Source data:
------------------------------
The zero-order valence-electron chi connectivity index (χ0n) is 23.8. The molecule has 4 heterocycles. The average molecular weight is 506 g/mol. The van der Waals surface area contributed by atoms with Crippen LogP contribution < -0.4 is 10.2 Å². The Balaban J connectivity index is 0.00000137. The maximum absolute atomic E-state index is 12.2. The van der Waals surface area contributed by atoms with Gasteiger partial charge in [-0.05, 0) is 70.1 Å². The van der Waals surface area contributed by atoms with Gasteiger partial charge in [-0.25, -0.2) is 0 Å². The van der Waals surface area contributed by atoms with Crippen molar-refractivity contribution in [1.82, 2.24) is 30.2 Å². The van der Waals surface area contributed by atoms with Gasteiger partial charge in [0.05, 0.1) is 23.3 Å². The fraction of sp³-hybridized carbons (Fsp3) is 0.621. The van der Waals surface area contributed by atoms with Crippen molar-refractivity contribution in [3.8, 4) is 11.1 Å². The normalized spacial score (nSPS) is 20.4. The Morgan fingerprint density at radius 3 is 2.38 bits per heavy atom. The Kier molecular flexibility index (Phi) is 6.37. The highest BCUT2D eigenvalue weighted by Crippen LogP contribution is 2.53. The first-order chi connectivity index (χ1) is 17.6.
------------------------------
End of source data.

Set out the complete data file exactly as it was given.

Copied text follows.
The zero-order valence-electron chi connectivity index (χ0n) is 23.8. The molecule has 4 heterocycles. The average molecular weight is 506 g/mol. The van der Waals surface area contributed by atoms with Crippen LogP contribution < -0.4 is 10.2 Å². The Balaban J connectivity index is 0.00000137. The maximum absolute atomic E-state index is 12.2. The van der Waals surface area contributed by atoms with Gasteiger partial charge in [-0.05, 0) is 70.1 Å². The van der Waals surface area contributed by atoms with Gasteiger partial charge in [-0.25, -0.2) is 0 Å². The van der Waals surface area contributed by atoms with Crippen molar-refractivity contribution in [1.82, 2.24) is 30.2 Å². The van der Waals surface area contributed by atoms with Gasteiger partial charge in [0.05, 0.1) is 23.3 Å². The fraction of sp³-hybridized carbons (Fsp3) is 0.621. The van der Waals surface area contributed by atoms with Crippen molar-refractivity contribution in [3.8, 4) is 11.1 Å². The normalized spacial score (nSPS) is 20.4. The Morgan fingerprint density at radius 3 is 2.38 bits per heavy atom. The Kier molecular flexibility index (Phi) is 6.37. The highest BCUT2D eigenvalue weighted by Crippen LogP contribution is 2.53. The first-order chi connectivity index (χ1) is 17.6.